Douglas was at least eighty years premature with respect to timing but his sense of the implication was profoundly correct. In one fell swoop, FDR’s capricious actions launched the Democrats down the road to a government-manufactured currency and a purely national form of money.

It thereby repudiated the internationalist hard-money stand of the 1932 Democratic platform, the pro–gold standard candidacies of Al Smith in 1928, John Davis in 1924, and the James Cox—Franklin Roosevelt ticket of 1920. It also nullified the pro-gold principles of Carter Glass and the Democratic majority that had instituted the Federal Reserve Act in 1913 and the Cleveland, Jackson, and Jefferson Democrats who had gone before.

In short, amid the atmosphere of public fear and alarm from his self-inflicted banking crisis, and owing to his willful insouciance in single-handedly scrapping the nation’s deep and bipartisan gold standard tradition, FDR essentially parted the waters of monetary history. Until June 1933, virtually everyone believed that gold-redeemable money was the foundation of capitalism, yet within months such convictions had gone stone-cold dormant.

It would, of course, take time for the resulting monetary vacuum to be filled by an aggrandizing central bank and a credit-money-based financial system cut loose from the discipline of gold. In the interim, the Great Depression quashed inflationary expectations and speculative instincts for decades to come, and produced a generation of conservative commercial and central bankers who earnestly attempted to replicate its discipline.

Nevertheless, it was only a matter of circumstances before the policy vacuum was filled by less wholesome propensities. Eventually, Nixonian cynicism and Professor Milton Friedman’s alluring but dangerously naïve doctrines of floating exchange rates and the quantity theory of money picked up where FDR left off. Notwithstanding Friedman’s aura of intellectual respectability, Nixon’s crass political maneuvers amounted to a primitive economic nationalism that harkened back to the worst of the disaster that FDR had first sown in the 1930s.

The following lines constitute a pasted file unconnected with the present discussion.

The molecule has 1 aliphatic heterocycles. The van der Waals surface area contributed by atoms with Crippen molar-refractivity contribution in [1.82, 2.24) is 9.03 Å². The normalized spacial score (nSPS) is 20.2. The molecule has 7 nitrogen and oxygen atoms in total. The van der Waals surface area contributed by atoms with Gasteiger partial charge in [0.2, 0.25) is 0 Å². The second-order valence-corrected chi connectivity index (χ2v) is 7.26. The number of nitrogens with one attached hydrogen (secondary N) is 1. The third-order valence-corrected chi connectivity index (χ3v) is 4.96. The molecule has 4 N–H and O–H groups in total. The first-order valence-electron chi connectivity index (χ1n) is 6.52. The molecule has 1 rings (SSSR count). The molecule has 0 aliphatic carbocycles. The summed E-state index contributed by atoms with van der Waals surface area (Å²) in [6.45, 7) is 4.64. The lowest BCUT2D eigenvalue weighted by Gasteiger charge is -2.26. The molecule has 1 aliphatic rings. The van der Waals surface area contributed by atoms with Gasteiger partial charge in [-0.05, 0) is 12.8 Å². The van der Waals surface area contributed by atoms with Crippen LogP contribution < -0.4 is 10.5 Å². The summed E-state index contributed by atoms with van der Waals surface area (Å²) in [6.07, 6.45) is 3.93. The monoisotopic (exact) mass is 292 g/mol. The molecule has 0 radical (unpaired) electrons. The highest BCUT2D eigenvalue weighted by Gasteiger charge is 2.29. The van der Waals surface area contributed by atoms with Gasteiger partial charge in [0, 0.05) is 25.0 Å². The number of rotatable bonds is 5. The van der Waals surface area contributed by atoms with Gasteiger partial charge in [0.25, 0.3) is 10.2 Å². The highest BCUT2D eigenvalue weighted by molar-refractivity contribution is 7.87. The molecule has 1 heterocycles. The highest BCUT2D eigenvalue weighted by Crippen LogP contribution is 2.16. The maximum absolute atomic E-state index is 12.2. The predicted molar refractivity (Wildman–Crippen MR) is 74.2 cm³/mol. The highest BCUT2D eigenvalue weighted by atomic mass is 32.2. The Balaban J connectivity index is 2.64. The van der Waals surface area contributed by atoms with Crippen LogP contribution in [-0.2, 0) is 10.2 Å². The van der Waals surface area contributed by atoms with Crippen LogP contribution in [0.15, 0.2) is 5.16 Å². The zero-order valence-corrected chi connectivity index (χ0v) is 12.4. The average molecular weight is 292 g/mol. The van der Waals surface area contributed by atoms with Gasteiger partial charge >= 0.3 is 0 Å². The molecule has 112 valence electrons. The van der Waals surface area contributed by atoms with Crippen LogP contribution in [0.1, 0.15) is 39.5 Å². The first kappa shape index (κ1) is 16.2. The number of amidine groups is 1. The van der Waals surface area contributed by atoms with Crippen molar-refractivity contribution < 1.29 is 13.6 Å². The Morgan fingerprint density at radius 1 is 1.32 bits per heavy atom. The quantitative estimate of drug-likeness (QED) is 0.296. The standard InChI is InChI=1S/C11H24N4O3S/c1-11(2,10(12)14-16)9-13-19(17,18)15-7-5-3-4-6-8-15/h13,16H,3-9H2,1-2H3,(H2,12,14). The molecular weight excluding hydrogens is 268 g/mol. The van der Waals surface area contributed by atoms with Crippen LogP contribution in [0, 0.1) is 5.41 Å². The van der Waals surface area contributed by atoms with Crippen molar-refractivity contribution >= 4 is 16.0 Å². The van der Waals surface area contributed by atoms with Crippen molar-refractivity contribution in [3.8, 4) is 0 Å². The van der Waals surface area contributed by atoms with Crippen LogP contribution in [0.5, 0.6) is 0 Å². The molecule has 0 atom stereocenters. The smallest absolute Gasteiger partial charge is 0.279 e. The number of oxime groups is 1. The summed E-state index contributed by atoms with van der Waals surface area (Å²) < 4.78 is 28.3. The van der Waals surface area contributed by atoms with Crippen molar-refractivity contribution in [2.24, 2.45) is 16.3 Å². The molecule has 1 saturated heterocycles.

FDR’S London Conference Bombshell: The End of the Liberal International Order

After Roosevelt effectively suspended convertibility in the bastion of the world gold standard, money was essentially nationalized. Most of the world’s major economies, including the United States’s, retreated into separate silos of autarky and stagnation, which in turn bred ultra-nationalism, rearmament, and finally world war. But this outcome was not inevitable.

To be sure, the survival of a liberal international economic order had been in doubt throughout the 1920s, as the world struggled to repair the inflationary mayhem of the Great War and resume convertibility of national currencies. Between 1925 and 1928, huge strides toward normalization of exchange rates, capital markets, and trade were accomplished as England, Belgium, Sweden, and even Japan (1930) restored gold standard money.

But all of this tenuous progress had been seriously jeopardized by England’s abandonment in September 1931 of the very gold exchange standard it had spent a decade promoting under the auspices of the League of Nations. So prospects for resumption of the fabulously stable and prosperous pre-1914 liberal international order were hanging by a thread. In this context, historians are agreed that it was FDR who personally delivered the coup de grâce with his famous “bombshell” message to the London Economic Conference in July 1933.